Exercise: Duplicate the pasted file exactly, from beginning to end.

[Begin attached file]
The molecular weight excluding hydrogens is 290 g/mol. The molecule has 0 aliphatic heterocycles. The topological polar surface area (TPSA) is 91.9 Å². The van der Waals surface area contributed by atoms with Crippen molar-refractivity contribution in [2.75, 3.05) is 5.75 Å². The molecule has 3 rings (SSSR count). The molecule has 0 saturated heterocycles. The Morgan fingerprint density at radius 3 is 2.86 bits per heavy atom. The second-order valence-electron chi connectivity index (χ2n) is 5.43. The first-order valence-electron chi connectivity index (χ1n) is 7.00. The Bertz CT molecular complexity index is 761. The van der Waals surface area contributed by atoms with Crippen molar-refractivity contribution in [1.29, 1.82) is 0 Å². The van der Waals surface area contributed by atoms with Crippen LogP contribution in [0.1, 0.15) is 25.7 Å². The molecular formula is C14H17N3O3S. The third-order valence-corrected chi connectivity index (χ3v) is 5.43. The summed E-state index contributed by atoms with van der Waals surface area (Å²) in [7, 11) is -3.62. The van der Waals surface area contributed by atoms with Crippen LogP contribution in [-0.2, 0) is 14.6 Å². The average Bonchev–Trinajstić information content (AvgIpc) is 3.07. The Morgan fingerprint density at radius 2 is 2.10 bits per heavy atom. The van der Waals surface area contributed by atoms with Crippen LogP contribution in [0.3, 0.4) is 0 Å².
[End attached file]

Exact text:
The molecular weight excluding hydrogens is 290 g/mol. The molecule has 0 aliphatic heterocycles. The topological polar surface area (TPSA) is 91.9 Å². The van der Waals surface area contributed by atoms with Crippen molar-refractivity contribution in [2.75, 3.05) is 5.75 Å². The molecule has 3 rings (SSSR count). The molecule has 0 saturated heterocycles. The Morgan fingerprint density at radius 3 is 2.86 bits per heavy atom. The second-order valence-electron chi connectivity index (χ2n) is 5.43. The first-order valence-electron chi connectivity index (χ1n) is 7.00. The Bertz CT molecular complexity index is 761. The van der Waals surface area contributed by atoms with Crippen molar-refractivity contribution in [1.29, 1.82) is 0 Å². The van der Waals surface area contributed by atoms with Crippen LogP contribution in [0.1, 0.15) is 25.7 Å². The molecular formula is C14H17N3O3S. The third-order valence-corrected chi connectivity index (χ3v) is 5.43. The summed E-state index contributed by atoms with van der Waals surface area (Å²) in [7, 11) is -3.62. The van der Waals surface area contributed by atoms with Crippen LogP contribution in [-0.2, 0) is 14.6 Å². The average Bonchev–Trinajstić information content (AvgIpc) is 3.07. The Morgan fingerprint density at radius 2 is 2.10 bits per heavy atom. The van der Waals surface area contributed by atoms with Crippen LogP contribution in [0.3, 0.4) is 0 Å².